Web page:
The Michigan Supreme Court reversed a Court of Appeals decision that had held the Mortgage Electronic Registration Systems (MERS) could not foreclose by advertising. The Court of Appeals had found that because MERS was not the owner of the note, the statute limited them to judicial foreclosure.
Foreclosure by advertising is cheaper and takes less time than judicial proceedings.
The statute allowing foreclosure by advertising authorizes the owner of the debt, the owner of an interest in the debt secured by the mortgage or the mortgage servicer to foreclose by advertisement.
The Court of Appeals found that MERS fit none of those descriptions. In a 4-3 decision, divided along party lines, the Supreme Court defined MERS role as "an owner of an interest in the indebtedness" because of contractual obligations to the lender.
The Supreme Court's reasoning is somewhat unclear. After conceding that an "owner of an interest in indebtedness" is not the same as an "ownership interest in the note," they say that because MERS is the record-holder of the mortgage, this security lien "contingent" on satisfaction of the indebtedness allows MERS to foreclose by advertisement.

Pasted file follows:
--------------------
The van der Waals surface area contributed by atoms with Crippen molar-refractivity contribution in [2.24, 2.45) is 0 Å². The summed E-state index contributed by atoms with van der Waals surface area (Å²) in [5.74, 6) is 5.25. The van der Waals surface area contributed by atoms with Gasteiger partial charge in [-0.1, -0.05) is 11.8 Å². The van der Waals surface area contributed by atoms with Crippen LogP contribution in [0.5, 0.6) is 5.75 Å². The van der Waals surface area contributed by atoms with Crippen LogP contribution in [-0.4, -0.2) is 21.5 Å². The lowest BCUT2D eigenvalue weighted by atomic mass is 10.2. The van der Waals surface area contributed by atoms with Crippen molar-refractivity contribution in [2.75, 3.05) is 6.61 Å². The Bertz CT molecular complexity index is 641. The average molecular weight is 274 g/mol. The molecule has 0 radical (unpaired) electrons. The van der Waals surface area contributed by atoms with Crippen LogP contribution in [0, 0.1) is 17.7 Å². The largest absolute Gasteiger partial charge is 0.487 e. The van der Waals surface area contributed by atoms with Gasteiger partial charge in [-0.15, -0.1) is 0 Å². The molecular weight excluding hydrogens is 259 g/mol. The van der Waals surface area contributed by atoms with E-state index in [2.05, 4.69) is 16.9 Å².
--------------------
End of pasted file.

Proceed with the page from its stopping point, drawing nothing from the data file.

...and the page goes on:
The Supreme Court's ruling will be controlling in Michigan.
Therefore, for now, MERS can use the foreclosure by advertisement process. This may have a significant impact on individuals in danger of foreclosure. If you are a homeowner facing foreclosure and want to learn more about how the Supreme Court's recent decision may impact you or want more information on how to stop foreclosure and save your home, speak with a Michigan bankruptcy attorney. An attorney can assess your situation and describe your options, including how bankruptcy could allow you to remain in your home.
Source: Bloomberg Businessweek, "MERS Wins Appeal of Decision Limiting Michigan Foreclosures," Margaret Cronin Fisk, 11/17/11.